Saleswoman Jill Rowley says Oracle fired her for violating the company’s
social media participation policy after she gave an interview to Advertising Age. The Ad Age article from February offers a concise look at
Rowley’s work as head of the company’s social selling effort, where she was helping Oracle’s sales staff learn how to use social networks as part of their
According to Business Insider, she was transforming the team of more
than 23,000 sales people. Oracle hasn’t commented to Business Insider on Rowley’s dismissal.
If Rowley’s account is accurate, though, it’s troubling on a number of levels. It’s not unreasonable to think that someone who has become a thought leader
in social selling would know better than to overstep a social media policy. But a review of Oracle’s Social Media Participation Policy doesn’t reveal what policy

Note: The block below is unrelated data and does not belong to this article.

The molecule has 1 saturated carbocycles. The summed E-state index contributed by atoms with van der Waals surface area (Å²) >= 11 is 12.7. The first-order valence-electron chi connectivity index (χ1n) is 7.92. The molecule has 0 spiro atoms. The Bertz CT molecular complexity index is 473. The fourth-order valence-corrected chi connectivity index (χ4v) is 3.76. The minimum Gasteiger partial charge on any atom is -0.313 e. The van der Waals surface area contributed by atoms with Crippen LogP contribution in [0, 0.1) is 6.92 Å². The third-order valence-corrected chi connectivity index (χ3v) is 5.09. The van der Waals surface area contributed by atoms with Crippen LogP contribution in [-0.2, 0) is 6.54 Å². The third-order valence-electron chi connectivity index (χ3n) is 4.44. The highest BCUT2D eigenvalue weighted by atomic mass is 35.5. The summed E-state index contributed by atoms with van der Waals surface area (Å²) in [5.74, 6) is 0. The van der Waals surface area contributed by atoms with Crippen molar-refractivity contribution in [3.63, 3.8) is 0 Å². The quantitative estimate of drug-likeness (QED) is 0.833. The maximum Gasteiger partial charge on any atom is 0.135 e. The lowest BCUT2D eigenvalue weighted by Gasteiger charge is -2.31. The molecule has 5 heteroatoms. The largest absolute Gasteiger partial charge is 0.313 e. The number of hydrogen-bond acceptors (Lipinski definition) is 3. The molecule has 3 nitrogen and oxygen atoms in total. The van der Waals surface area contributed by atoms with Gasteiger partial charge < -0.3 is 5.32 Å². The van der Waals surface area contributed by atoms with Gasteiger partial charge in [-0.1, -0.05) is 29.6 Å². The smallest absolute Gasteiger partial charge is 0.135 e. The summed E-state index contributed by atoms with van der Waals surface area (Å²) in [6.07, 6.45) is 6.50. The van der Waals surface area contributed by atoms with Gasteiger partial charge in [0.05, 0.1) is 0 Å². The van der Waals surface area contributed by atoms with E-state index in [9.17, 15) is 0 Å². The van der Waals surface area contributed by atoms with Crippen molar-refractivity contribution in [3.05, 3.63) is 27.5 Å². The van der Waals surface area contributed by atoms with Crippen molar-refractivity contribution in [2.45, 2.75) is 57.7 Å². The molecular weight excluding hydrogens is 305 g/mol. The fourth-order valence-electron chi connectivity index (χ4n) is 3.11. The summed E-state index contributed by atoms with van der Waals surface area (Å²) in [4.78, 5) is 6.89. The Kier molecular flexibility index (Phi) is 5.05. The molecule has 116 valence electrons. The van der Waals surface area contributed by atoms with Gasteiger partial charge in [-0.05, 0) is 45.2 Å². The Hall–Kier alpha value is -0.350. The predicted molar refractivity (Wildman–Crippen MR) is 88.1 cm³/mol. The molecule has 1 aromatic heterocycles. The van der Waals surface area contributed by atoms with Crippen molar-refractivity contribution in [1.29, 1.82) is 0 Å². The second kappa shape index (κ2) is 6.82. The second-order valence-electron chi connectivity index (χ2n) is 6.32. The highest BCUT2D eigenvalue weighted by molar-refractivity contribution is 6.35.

element Rowley violated.
The 13-paragraph article doesn’t disclose confidential information, comment on mergers and acquisitions activity, or discuss future offerings. She said
nothing objectionable or inflammatory. As for speaking for Oracle, it’s not clear that she did, but then again, Ad Age is not a social media property as
defined by Oracle’s policy.
Rowley says she isn’t bitter and is anxious to dive into her new consulting practice, something she was already planning to do when Oracle acquired her
employer, Eloqua, until she was persuaded to stay to take on her social selling role. (Rowley was the subject of
an FIR interview where she also spoke about social selling in general as well as her work at Oracle.)
But Oracle’s action—if in fact it is based on her conversation with an Ad Age reporter—points to an archaic practice implemented in a bygone era that
lingers in many companies. It no longer makes sense to require employees, when contacted by the media, to direct the call to authorized representatives.
Ad Age is …read more
Via: PR Daily